A young, female black bear has been tranquilized and released into the wild after it broke into a Utah man's house.
Spencer Ball, a cabin owner in Big Cottonwood Canyon, Utah, was having breakfast in his living room on Monday morning when he spotted the unwelcome guest licking a hummingbird feeder on his porch, the Associated Press reported.
After smelling the bucket full of peanuts in Ball's living room, the bear pushed open a lever doorknob and walked straight into the living room, AP reported.
"Bears' sense of smell is very acute," said Scott Root, outreach manager at Utah Division of Wildlife Resources. "Doors are not completely airtight and bears can smell what is inside the house."
Ball added, "[The bear] looked around everywhere. It was aware I was here."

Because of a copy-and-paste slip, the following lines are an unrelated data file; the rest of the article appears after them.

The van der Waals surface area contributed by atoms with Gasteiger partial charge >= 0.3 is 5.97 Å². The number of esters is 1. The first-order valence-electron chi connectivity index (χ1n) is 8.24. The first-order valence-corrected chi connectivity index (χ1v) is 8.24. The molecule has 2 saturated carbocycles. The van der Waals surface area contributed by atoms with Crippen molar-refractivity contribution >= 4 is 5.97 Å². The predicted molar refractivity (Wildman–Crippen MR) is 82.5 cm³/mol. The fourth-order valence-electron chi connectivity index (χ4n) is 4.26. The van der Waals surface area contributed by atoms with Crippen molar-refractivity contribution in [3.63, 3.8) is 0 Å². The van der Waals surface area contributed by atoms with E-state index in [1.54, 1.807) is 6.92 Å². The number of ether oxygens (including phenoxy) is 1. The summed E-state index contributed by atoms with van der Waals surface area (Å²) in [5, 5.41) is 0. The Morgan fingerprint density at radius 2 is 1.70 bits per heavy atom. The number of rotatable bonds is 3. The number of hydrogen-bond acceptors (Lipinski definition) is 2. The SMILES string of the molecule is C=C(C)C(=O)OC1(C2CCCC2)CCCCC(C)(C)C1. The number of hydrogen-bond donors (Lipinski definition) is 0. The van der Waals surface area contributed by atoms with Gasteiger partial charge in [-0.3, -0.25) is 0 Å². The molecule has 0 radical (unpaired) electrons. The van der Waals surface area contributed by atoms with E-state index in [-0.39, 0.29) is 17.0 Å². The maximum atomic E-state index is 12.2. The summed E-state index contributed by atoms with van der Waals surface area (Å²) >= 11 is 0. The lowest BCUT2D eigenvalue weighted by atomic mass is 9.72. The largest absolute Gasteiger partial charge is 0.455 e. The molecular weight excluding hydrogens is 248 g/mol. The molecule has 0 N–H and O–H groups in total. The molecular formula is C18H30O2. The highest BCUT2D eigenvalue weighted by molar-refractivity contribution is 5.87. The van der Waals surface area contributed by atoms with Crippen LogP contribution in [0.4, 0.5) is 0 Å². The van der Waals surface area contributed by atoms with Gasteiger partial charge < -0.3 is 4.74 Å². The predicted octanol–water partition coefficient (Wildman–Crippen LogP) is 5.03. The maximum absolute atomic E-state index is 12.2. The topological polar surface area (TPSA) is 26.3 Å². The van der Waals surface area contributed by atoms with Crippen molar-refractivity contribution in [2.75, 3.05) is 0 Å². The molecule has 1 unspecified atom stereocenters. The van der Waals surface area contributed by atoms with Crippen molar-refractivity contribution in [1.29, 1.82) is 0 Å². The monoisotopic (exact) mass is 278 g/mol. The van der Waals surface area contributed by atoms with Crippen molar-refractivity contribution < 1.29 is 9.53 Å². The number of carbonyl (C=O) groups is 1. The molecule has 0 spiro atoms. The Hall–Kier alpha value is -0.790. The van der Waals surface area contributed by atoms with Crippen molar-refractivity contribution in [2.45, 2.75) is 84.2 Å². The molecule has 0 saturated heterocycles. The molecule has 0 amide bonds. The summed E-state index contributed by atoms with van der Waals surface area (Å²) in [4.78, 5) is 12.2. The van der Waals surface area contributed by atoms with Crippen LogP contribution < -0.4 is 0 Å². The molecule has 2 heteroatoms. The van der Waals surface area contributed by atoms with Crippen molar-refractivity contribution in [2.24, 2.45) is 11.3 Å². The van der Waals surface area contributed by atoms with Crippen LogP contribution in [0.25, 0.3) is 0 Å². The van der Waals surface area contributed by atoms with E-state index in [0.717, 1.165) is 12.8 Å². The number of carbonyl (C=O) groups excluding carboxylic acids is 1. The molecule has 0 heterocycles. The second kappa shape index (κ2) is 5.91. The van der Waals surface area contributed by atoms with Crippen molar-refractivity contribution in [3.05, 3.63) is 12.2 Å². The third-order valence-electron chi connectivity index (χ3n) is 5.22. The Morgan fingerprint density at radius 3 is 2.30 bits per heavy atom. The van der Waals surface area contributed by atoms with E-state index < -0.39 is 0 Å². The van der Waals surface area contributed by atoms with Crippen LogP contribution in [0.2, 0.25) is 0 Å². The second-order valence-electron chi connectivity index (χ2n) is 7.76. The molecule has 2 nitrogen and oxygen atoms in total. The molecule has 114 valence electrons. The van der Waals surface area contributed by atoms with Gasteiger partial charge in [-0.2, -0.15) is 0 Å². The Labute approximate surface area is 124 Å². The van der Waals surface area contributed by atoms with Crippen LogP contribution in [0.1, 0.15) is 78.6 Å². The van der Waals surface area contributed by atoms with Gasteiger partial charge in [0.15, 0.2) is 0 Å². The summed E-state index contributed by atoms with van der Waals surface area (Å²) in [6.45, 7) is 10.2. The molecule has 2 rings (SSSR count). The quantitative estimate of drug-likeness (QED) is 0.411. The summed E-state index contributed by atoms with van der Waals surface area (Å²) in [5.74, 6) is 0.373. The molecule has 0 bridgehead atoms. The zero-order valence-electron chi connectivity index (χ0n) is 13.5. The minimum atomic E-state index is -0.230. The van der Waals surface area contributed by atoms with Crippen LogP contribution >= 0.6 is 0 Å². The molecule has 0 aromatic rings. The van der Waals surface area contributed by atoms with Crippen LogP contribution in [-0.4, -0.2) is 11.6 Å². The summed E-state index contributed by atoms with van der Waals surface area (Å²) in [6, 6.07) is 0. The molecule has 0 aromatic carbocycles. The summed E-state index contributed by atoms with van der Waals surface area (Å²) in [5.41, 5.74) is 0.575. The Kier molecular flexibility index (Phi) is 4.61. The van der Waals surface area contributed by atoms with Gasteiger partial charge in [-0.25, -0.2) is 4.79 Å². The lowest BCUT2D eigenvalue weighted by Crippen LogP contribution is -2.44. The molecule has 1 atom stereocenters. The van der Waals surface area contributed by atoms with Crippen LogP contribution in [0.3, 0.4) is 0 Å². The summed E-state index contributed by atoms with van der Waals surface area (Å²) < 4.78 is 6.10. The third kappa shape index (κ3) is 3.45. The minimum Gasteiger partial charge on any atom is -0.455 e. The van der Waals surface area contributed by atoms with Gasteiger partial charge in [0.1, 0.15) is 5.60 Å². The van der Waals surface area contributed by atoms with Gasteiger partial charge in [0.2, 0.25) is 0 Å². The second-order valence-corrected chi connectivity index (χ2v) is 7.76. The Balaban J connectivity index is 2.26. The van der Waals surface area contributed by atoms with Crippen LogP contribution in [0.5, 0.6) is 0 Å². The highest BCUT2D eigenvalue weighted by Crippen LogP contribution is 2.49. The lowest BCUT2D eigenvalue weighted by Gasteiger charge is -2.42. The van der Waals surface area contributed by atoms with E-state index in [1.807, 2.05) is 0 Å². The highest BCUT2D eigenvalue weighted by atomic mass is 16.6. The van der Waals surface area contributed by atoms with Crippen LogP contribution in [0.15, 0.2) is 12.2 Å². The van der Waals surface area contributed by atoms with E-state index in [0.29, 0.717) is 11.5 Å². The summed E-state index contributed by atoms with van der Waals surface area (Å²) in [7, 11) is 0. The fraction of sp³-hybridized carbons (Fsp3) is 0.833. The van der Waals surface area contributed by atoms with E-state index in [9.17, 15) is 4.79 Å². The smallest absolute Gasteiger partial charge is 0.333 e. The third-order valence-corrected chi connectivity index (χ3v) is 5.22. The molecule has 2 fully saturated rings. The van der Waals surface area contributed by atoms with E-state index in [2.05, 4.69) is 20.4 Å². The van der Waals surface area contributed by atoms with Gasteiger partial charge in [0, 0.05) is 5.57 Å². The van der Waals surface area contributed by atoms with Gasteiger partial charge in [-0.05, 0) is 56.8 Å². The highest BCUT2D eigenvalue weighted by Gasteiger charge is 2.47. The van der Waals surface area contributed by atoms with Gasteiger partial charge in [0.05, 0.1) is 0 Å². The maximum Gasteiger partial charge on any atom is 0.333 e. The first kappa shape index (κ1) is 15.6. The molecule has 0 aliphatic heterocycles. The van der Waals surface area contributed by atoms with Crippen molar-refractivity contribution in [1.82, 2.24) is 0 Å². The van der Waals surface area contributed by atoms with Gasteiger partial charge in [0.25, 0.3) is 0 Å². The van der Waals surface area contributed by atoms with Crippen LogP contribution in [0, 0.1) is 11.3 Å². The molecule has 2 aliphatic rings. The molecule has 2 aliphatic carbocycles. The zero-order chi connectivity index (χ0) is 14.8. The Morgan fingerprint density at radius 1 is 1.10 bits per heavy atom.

He slowly retreated upstairs, dialed 911, grabbed a pistol and barricaded himself in a bedroom.
A few hours later, biologists from the Utah Division of Wildlife Resources arrived and tranquilized the bear. The biologists released it into the Spanish Fork Canyon, away from cabins, campers and livestock.
"This was a very lucky situation," Root said. "The bear didn't do anything aggressive."
Ball, who had been living in his cabin since 1991, said he had never seen a bear near his home before. According to Root, house break-ins by bears are very rare.
"This is a habitat for bears, but they tend to stay away from humans," Root said. "The bears that visit houses tend to be the younger bears who are living on their own for the first year."
Root encourages local residents to clean up their grills, trash cans and bird feeders.
"It is usually the odor of food that attracts them," he said.
"If you encounter a bear in the woods, avoid direct eye contact with it, raise your arm to appear larger and make a lot of noises," Root added. "Bears are not used to loud noises, and they tend to run away.
"Wild animals are unpredictable, so always stay alert," Root said. "Bring a bear spray with you if you can."